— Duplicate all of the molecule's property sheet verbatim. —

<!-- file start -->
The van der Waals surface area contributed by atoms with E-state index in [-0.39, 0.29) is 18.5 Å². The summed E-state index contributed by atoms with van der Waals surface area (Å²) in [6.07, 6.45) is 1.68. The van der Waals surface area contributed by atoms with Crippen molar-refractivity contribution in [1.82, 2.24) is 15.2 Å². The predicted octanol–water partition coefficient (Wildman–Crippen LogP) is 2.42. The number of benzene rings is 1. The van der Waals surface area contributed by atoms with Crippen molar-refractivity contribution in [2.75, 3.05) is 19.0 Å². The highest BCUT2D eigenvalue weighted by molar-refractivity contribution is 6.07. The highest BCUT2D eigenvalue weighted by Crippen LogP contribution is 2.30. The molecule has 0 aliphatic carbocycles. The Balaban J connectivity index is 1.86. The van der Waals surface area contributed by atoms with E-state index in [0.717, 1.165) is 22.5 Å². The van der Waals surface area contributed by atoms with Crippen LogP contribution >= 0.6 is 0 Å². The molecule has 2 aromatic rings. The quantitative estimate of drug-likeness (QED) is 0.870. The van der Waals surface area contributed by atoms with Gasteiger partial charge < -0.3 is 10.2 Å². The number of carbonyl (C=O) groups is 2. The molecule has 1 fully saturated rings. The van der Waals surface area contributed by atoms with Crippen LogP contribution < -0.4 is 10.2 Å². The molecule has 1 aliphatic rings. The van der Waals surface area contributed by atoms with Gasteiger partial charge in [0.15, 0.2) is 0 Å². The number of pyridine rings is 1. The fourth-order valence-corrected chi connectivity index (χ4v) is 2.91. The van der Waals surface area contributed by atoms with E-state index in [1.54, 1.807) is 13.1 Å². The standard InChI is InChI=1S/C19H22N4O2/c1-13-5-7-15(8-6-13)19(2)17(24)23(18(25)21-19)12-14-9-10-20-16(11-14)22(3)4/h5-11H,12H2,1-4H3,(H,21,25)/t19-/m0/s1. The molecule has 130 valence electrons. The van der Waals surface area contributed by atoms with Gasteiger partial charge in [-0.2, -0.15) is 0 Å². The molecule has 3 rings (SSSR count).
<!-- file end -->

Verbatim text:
The van der Waals surface area contributed by atoms with E-state index in [-0.39, 0.29) is 18.5 Å². The summed E-state index contributed by atoms with van der Waals surface area (Å²) in [6.07, 6.45) is 1.68. The van der Waals surface area contributed by atoms with Crippen molar-refractivity contribution in [1.82, 2.24) is 15.2 Å². The predicted octanol–water partition coefficient (Wildman–Crippen LogP) is 2.42. The number of benzene rings is 1. The van der Waals surface area contributed by atoms with Crippen molar-refractivity contribution in [2.75, 3.05) is 19.0 Å². The highest BCUT2D eigenvalue weighted by molar-refractivity contribution is 6.07. The highest BCUT2D eigenvalue weighted by Crippen LogP contribution is 2.30. The molecule has 0 aliphatic carbocycles. The Balaban J connectivity index is 1.86. The van der Waals surface area contributed by atoms with E-state index in [0.717, 1.165) is 22.5 Å². The van der Waals surface area contributed by atoms with Crippen LogP contribution >= 0.6 is 0 Å². The molecule has 2 aromatic rings. The quantitative estimate of drug-likeness (QED) is 0.870. The van der Waals surface area contributed by atoms with Gasteiger partial charge < -0.3 is 10.2 Å². The number of carbonyl (C=O) groups is 2. The molecule has 1 fully saturated rings. The van der Waals surface area contributed by atoms with Crippen LogP contribution < -0.4 is 10.2 Å². The molecule has 1 aliphatic rings. The van der Waals surface area contributed by atoms with Gasteiger partial charge in [0.15, 0.2) is 0 Å². The number of pyridine rings is 1. The fourth-order valence-corrected chi connectivity index (χ4v) is 2.91. The van der Waals surface area contributed by atoms with E-state index in [1.54, 1.807) is 13.1 Å². The standard InChI is InChI=1S/C19H22N4O2/c1-13-5-7-15(8-6-13)19(2)17(24)23(18(25)21-19)12-14-9-10-20-16(11-14)22(3)4/h5-11H,12H2,1-4H3,(H,21,25)/t19-/m0/s1. The molecule has 130 valence electrons. The van der Waals surface area contributed by atoms with Gasteiger partial charge in [-0.2, -0.15) is 0 Å². The molecule has 3 rings (SSSR count).